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Bluesie58

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  1. They could sue, but if you raise the statute of limitations as an affirmative defense, they would not be successful. In addition, you’d have a violation of the FDCPA for filing suit on a time-barred debt.
  2. Actually, they were required to send you any documentation. Finding an entry on a credit report is not an initial communication that triggers a consumer’s right to demand validation under the Fair Debt Collection Practices Act. In addition, the Fair Credit Reporting Act does not require documentation be sent to a consumer in response to a dispute.
  3. @CreditSucksNot @BrokeBob Not every court has ruled that a debt collector must inform consumers of the time-barred status of a debt. Here is a ruling from the 9th Circuit Court of Appeals. Woodward v. Collection Consultants of California (9th Circuit, 2020) “Here, CCOC's letter provides an offer to ‘resolve’ Woodward's past-due accounts without mentioning that the statute of limitations has expired, but it is not misleading or deceptive in any way, and it complies with all legal requirements.” It could all depend upon the language in the letter. From Buchanan v. Northland Group, (6th Circuit Court of Appeals, 2015): ”When a [collection] letter creates confusion about a creditor's right to sue, that is illegal.” The 6th Circuit didn’t like the word “settlement” because that word implies that a debt is enforceable in court. Notice that the letter in the 9th Circuit ruling used the word “resolve”. We don’t know where the OP is located or what was written in the letter.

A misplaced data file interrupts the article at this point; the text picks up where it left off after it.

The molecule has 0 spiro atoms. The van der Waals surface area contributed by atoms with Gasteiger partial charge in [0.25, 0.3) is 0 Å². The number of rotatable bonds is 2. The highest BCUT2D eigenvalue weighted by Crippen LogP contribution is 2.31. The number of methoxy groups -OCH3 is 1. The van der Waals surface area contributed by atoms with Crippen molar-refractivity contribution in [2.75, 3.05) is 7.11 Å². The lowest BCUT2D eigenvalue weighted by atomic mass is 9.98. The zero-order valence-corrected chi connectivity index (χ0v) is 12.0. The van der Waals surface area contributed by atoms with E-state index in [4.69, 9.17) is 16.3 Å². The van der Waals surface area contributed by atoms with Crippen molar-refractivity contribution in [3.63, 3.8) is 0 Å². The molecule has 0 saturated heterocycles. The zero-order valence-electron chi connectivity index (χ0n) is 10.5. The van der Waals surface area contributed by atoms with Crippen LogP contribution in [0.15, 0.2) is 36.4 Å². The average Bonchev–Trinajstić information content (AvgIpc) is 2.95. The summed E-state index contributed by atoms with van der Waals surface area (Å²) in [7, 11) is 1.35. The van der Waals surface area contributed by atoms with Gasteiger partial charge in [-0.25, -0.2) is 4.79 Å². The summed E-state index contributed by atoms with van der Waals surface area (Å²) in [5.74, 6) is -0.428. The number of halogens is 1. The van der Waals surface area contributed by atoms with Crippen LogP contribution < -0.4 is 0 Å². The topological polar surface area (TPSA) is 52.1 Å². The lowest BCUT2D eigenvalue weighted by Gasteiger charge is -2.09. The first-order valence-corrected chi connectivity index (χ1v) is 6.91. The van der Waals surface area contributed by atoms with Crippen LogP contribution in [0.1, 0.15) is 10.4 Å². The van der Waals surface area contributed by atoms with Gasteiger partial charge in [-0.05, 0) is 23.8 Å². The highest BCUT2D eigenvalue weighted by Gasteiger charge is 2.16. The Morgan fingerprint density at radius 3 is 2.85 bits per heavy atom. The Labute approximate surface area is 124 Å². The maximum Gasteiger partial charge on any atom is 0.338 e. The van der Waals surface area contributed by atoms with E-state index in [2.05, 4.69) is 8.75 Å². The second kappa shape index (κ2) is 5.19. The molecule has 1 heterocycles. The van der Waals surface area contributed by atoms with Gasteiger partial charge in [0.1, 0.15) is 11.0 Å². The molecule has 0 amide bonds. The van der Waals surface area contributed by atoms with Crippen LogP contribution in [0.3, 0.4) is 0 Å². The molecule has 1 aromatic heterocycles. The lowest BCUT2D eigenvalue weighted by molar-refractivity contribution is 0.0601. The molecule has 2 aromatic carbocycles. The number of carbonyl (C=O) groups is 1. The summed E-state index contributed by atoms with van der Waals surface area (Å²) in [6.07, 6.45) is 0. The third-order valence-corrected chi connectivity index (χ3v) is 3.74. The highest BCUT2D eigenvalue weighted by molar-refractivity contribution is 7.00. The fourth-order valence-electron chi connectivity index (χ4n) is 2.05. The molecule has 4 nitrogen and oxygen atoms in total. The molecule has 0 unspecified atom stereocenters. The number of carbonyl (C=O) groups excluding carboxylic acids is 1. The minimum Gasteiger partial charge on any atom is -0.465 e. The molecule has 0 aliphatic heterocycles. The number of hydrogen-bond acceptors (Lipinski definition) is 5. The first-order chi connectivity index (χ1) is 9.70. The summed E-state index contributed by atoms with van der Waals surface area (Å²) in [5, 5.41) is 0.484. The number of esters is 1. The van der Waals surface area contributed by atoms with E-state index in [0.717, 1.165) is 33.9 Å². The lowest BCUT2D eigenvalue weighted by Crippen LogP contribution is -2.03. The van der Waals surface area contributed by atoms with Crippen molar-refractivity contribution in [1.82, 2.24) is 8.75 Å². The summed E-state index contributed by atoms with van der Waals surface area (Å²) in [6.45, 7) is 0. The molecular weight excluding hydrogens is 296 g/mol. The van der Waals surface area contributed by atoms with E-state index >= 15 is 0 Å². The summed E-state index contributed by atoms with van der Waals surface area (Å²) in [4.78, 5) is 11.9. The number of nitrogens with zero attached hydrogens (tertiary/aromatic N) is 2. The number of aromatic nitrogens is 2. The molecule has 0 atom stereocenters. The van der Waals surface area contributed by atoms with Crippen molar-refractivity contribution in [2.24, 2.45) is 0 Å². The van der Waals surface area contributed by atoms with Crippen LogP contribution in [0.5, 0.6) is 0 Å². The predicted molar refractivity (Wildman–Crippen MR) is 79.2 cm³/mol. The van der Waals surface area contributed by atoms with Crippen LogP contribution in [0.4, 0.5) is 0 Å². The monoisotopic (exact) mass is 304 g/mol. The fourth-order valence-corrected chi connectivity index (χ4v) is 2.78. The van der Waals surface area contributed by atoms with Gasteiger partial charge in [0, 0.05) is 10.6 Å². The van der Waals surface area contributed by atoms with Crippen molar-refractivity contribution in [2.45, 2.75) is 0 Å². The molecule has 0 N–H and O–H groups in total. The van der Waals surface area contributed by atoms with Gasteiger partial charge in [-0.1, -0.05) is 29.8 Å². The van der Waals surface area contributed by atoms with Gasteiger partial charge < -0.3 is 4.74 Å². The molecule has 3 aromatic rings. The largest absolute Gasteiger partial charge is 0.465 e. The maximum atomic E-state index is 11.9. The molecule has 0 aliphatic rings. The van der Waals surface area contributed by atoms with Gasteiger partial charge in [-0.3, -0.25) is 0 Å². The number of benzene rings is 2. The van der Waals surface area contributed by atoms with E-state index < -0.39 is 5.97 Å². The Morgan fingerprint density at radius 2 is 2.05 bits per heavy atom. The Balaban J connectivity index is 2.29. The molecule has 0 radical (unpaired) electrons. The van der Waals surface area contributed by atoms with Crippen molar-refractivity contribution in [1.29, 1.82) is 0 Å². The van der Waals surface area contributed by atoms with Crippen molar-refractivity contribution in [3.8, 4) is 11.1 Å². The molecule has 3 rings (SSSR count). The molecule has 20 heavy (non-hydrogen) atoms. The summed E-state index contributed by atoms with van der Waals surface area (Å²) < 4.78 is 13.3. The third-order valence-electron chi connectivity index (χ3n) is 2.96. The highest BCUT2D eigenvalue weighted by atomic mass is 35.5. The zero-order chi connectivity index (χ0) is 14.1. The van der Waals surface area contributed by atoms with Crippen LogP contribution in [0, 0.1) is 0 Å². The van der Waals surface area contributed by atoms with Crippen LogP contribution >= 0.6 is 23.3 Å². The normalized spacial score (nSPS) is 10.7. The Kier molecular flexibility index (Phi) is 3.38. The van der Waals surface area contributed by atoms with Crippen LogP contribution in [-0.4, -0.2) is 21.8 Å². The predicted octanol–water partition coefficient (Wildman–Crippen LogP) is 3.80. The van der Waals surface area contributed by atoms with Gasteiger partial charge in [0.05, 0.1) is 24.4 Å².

4. In addition to the advice given by @centex, you can send validation letters, and the debt collectors might respond. However, unless the requests are being sent within 30 days of the initial communications, the collection agencies are not required to respond and can still report.
  5. Unless you have a specific dispute, why not just “cease and desist all communications”? That serves the purpose. Anything else is a waste. You don’t to need inform them about the SOL. They already told you it’s time-barred. They are allowed to sell the account if they choose to do so. Telling them not to won’t stop them.
  6. How does disputing a debt say “this is my debt, and I’m willing to pay”?
  7. You can ignore it or send a cease and desist communication demand (C & D) Once they receive a C & D, they can only contact you just once more to tell you they are closing their file or taking legal action, but they cannot demand payment. They won’t tell you they’ll be taking legal action unless they are incredibly stupid.
  8. I would guess that is when the SOL clock for collection in FL would begin. Technically, the 7-year reporting period begins 180 days after the default that leads to charge off.
  9. Did you make any payments after you defaulted? Note that the SOL for collection has nothing to do with the reporting period.